If you would like to nominate a building for our Endangered Resources List, please send us an email with the name and address of the building, the condition, and how it is threatened.
89 Lexington Avenue
Albany, NY 12206
fax | 518-463-2704
Endangered Historic Resources
Every five years, Historic Albany Foundation issues a new Endangered Historic Resource list and an update on past lists to the public. The goal of the Endangered Historic Resource list is to draw attention to well-known buildings, properties, and landmarks that are in need of stabilization, rehabilitation or restoration.
2010 Endangered Historic Resources Committee: William Brandow, Tony Opalka & HAF Staff
|Click here todownload a pdf of the 2010 Endangered Historic Resources List|
2010 Endangered Historic Resources List
|800-812 Broadway ▪ c. 1854, 1858,
Architect ▪ Josiah Root (802-806)
Included in the Broadway-Livingston Historic District, these buildings were once a part of a busy mixed-use corridor on the north end of the city. With the construction of the railroad bridge in the early 20th century, these buildings have been forgotten and suffer from long deferred maintenance. They now sit mostly vacant with little prospect of rehabilitation.
*Eligible for Federal and New York State Rehabilitation Tax Credits!
|Argus Press, 1031 Broadway ▪
Architect ▪ Marcus Tullius Reynolds
This building was constructed on speculation by the Albany Commercial Company, a group of businessmen who hoped to attract more industry to Broadway. The building was home to Argus Litho, successors to the company that began publishing the Albany Argus newspaper in 1813. This massive industrial building has sat vacant for years and has no known plan for rehabilitation.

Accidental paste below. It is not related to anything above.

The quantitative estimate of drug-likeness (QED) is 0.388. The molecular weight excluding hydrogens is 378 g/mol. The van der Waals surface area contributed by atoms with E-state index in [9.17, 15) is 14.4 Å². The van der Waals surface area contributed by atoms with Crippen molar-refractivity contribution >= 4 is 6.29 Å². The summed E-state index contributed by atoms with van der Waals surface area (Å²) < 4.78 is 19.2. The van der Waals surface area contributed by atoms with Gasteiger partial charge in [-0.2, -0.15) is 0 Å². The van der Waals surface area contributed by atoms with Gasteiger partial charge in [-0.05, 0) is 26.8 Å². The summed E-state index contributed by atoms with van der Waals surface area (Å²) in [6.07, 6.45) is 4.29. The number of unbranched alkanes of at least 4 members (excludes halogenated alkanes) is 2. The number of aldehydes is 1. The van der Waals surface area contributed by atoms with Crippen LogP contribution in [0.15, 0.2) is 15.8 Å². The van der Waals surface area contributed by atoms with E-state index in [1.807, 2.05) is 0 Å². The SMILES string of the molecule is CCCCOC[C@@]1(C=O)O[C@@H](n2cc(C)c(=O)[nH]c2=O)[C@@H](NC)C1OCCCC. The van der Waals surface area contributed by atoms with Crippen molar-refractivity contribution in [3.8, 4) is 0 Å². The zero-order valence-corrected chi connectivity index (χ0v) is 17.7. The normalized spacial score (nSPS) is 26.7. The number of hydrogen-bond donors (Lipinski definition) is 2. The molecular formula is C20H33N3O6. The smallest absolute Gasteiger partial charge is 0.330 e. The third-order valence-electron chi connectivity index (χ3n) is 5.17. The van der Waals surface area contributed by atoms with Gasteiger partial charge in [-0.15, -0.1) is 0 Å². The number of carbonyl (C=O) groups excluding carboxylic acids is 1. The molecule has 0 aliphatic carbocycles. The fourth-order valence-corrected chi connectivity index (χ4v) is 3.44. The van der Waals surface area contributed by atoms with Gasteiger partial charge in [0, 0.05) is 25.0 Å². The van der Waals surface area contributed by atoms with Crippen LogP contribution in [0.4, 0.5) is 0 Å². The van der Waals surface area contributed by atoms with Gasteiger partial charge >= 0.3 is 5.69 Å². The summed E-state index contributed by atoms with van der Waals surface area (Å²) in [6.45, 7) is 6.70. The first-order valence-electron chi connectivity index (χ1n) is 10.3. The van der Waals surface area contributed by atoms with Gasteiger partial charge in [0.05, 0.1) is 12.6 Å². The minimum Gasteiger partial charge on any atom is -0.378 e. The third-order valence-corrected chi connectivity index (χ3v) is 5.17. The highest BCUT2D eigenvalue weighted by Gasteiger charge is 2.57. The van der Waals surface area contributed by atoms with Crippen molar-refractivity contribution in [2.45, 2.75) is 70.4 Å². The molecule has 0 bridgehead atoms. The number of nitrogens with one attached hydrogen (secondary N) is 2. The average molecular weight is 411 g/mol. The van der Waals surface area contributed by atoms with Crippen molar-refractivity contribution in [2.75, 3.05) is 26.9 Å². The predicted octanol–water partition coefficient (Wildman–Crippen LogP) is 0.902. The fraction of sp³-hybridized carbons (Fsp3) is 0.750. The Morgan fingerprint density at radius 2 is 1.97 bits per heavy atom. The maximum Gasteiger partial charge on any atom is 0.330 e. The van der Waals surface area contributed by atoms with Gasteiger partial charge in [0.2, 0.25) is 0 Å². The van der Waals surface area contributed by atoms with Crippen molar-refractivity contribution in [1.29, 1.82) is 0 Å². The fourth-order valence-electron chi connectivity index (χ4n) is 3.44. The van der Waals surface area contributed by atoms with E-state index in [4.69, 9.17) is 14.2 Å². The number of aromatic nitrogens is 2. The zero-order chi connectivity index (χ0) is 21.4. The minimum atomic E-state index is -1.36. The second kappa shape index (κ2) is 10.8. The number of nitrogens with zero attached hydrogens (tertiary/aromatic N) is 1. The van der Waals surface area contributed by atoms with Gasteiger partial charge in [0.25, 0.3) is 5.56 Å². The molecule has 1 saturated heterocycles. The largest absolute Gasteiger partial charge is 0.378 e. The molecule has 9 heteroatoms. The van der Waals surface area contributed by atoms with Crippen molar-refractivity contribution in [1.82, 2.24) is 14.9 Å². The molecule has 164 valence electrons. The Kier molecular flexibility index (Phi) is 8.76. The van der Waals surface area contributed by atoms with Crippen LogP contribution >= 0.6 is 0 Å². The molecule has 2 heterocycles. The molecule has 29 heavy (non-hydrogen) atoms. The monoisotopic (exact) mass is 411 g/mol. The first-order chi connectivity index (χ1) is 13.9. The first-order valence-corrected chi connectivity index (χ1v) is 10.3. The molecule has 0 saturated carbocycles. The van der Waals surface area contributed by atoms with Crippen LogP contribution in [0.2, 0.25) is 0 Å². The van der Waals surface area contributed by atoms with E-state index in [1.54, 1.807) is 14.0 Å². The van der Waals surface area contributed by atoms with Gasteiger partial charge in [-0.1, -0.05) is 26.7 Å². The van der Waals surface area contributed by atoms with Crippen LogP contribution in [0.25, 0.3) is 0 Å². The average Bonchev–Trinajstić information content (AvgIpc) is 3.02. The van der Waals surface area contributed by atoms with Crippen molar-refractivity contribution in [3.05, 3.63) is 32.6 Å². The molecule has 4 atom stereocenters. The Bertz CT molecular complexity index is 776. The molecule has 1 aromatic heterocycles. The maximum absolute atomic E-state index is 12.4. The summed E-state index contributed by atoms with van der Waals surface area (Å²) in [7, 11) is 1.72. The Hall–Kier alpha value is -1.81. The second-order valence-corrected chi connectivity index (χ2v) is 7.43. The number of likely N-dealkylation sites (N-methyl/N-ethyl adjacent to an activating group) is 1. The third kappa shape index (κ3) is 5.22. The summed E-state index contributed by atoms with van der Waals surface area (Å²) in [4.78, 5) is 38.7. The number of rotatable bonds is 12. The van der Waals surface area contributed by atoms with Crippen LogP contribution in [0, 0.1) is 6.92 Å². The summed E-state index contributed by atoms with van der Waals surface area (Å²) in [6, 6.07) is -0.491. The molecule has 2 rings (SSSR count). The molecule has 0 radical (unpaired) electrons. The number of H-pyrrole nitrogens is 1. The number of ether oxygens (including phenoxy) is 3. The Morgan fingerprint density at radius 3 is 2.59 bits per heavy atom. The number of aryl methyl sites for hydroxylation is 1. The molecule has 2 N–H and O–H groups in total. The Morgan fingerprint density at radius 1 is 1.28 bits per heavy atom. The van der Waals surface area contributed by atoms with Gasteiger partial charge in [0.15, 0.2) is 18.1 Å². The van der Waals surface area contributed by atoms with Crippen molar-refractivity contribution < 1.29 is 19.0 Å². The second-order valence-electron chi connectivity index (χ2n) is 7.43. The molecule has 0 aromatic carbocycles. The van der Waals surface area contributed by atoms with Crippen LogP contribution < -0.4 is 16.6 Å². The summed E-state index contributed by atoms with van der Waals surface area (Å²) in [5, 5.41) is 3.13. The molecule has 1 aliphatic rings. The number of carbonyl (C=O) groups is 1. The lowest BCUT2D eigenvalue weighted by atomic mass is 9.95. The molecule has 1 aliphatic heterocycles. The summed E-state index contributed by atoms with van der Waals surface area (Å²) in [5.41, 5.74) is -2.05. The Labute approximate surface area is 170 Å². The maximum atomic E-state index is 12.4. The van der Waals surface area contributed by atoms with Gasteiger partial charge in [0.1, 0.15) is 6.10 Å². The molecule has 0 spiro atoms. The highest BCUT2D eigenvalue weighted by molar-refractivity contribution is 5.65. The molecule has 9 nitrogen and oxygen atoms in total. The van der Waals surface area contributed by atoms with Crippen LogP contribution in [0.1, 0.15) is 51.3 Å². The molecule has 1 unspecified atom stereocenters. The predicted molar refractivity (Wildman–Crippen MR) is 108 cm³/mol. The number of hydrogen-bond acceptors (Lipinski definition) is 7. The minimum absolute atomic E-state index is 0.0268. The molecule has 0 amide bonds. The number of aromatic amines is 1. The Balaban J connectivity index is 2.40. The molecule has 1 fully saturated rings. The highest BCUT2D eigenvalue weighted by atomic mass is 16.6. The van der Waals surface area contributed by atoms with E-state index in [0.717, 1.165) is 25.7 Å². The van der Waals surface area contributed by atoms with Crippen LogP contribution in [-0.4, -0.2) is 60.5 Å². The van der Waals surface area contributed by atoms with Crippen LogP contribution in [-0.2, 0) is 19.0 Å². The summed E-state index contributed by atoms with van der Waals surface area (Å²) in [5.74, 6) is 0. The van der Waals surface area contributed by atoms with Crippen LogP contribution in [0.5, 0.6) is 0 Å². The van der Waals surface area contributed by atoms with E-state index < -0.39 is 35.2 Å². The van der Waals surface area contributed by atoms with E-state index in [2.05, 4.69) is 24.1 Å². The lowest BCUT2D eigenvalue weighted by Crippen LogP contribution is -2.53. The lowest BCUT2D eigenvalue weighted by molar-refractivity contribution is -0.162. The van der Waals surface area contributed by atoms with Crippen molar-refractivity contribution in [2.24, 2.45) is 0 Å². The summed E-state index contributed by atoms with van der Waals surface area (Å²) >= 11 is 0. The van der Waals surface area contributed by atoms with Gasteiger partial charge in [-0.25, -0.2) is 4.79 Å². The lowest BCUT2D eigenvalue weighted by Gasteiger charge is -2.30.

|Bath House Number 2, 90 Fourth
Avenue ▪ 1905
Bath House No. 2 represents the only remaining bath house in the City of Albany. Public bath houses were built as a response to the demands of the population and hygiene practices of the time. Bath House No. 2 is owned and operated by the City of Albany. In the past week, the decision was made to close the Bath House for budgetary purposes. The building already has a long list of repairs needed that if left unattended, will contribute to deterioration and a less likely chance of rehabilitation. *Eligible for Federal and New York State Rehabilitation Tax Credits!